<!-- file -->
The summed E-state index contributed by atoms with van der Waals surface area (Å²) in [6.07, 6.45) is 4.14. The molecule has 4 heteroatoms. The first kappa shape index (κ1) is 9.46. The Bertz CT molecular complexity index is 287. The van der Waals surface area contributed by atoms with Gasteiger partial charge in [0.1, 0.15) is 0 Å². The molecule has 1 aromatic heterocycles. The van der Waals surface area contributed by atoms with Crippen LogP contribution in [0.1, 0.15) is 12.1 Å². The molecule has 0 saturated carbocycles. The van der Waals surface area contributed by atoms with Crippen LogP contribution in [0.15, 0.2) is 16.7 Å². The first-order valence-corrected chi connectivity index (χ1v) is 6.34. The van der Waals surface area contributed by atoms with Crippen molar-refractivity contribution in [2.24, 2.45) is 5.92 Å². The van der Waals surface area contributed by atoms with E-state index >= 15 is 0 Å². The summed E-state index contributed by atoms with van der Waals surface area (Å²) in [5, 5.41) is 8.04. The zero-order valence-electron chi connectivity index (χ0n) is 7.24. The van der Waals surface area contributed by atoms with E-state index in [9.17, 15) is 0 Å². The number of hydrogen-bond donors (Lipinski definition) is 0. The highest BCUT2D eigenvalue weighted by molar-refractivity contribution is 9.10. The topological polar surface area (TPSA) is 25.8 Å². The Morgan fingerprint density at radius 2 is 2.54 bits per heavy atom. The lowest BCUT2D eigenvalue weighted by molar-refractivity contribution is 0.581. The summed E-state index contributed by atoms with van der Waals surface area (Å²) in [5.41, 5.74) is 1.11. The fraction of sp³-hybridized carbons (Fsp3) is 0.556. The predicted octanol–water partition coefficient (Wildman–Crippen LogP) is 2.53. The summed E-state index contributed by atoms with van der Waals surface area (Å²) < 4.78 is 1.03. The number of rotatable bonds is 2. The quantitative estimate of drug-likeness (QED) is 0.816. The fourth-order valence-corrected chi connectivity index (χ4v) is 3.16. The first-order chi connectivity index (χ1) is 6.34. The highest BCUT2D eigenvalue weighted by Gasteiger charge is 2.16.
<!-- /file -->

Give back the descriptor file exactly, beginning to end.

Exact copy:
The summed E-state index contributed by atoms with van der Waals surface area (Å²) in [6.07, 6.45) is 4.14. The molecule has 4 heteroatoms. The first kappa shape index (κ1) is 9.46. The Bertz CT molecular complexity index is 287. The van der Waals surface area contributed by atoms with Gasteiger partial charge in [0.1, 0.15) is 0 Å². The molecule has 1 aromatic heterocycles. The van der Waals surface area contributed by atoms with Crippen LogP contribution in [0.1, 0.15) is 12.1 Å². The molecule has 0 saturated carbocycles. The van der Waals surface area contributed by atoms with Crippen LogP contribution in [0.15, 0.2) is 16.7 Å². The first-order valence-corrected chi connectivity index (χ1v) is 6.34. The van der Waals surface area contributed by atoms with Crippen molar-refractivity contribution in [2.24, 2.45) is 5.92 Å². The van der Waals surface area contributed by atoms with E-state index >= 15 is 0 Å². The summed E-state index contributed by atoms with van der Waals surface area (Å²) in [5, 5.41) is 8.04. The zero-order valence-electron chi connectivity index (χ0n) is 7.24. The van der Waals surface area contributed by atoms with E-state index in [9.17, 15) is 0 Å². The number of hydrogen-bond donors (Lipinski definition) is 0. The highest BCUT2D eigenvalue weighted by molar-refractivity contribution is 9.10. The topological polar surface area (TPSA) is 25.8 Å². The Morgan fingerprint density at radius 2 is 2.54 bits per heavy atom. The lowest BCUT2D eigenvalue weighted by molar-refractivity contribution is 0.581. The summed E-state index contributed by atoms with van der Waals surface area (Å²) in [5.41, 5.74) is 1.11. The fraction of sp³-hybridized carbons (Fsp3) is 0.556. The predicted octanol–water partition coefficient (Wildman–Crippen LogP) is 2.53. The summed E-state index contributed by atoms with van der Waals surface area (Å²) < 4.78 is 1.03. The number of rotatable bonds is 2. The quantitative estimate of drug-likeness (QED) is 0.816. The fourth-order valence-corrected chi connectivity index (χ4v) is 3.16. The first-order chi connectivity index (χ1) is 6.34. The highest BCUT2D eigenvalue weighted by Gasteiger charge is 2.16.